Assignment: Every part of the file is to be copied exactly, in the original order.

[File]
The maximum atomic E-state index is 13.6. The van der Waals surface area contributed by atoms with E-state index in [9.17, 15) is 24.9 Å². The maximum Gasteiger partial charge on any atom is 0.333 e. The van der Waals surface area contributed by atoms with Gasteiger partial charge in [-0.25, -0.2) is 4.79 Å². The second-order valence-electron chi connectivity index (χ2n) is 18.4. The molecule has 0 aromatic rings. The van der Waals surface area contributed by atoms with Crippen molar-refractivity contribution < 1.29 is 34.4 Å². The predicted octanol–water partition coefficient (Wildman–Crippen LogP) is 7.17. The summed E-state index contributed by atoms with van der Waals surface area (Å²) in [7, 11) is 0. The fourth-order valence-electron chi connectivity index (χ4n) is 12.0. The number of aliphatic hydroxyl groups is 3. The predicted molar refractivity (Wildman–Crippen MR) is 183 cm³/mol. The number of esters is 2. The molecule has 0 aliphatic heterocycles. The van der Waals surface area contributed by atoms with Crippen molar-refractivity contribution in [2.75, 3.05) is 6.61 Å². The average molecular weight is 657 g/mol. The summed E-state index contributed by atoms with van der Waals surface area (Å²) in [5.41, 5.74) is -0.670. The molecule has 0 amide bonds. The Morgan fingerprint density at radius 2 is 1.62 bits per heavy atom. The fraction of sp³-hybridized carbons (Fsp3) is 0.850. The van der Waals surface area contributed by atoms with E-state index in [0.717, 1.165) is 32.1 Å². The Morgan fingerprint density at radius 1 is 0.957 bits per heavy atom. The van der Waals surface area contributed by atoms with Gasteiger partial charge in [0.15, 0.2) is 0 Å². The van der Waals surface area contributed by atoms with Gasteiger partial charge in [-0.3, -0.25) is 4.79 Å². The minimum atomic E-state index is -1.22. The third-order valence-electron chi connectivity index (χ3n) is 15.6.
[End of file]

The maximum atomic E-state index is 13.6. The van der Waals surface area contributed by atoms with E-state index in [9.17, 15) is 24.9 Å². The maximum Gasteiger partial charge on any atom is 0.333 e. The van der Waals surface area contributed by atoms with Gasteiger partial charge in [-0.25, -0.2) is 4.79 Å². The second-order valence-electron chi connectivity index (χ2n) is 18.4. The molecule has 0 aromatic rings. The van der Waals surface area contributed by atoms with Crippen molar-refractivity contribution < 1.29 is 34.4 Å². The predicted octanol–water partition coefficient (Wildman–Crippen LogP) is 7.17. The summed E-state index contributed by atoms with van der Waals surface area (Å²) in [7, 11) is 0. The fourth-order valence-electron chi connectivity index (χ4n) is 12.0. The number of aliphatic hydroxyl groups is 3. The predicted molar refractivity (Wildman–Crippen MR) is 183 cm³/mol. The number of esters is 2. The molecule has 0 aliphatic heterocycles. The van der Waals surface area contributed by atoms with Crippen molar-refractivity contribution in [2.75, 3.05) is 6.61 Å². The average molecular weight is 657 g/mol. The summed E-state index contributed by atoms with van der Waals surface area (Å²) in [5.41, 5.74) is -0.670. The molecule has 0 amide bonds. The Morgan fingerprint density at radius 2 is 1.62 bits per heavy atom. The fraction of sp³-hybridized carbons (Fsp3) is 0.850. The van der Waals surface area contributed by atoms with E-state index in [0.717, 1.165) is 32.1 Å². The Morgan fingerprint density at radius 1 is 0.957 bits per heavy atom. The van der Waals surface area contributed by atoms with Gasteiger partial charge in [0.15, 0.2) is 0 Å². The van der Waals surface area contributed by atoms with Gasteiger partial charge in [-0.3, -0.25) is 4.79 Å². The minimum atomic E-state index is -1.22. The third-order valence-electron chi connectivity index (χ3n) is 15.6.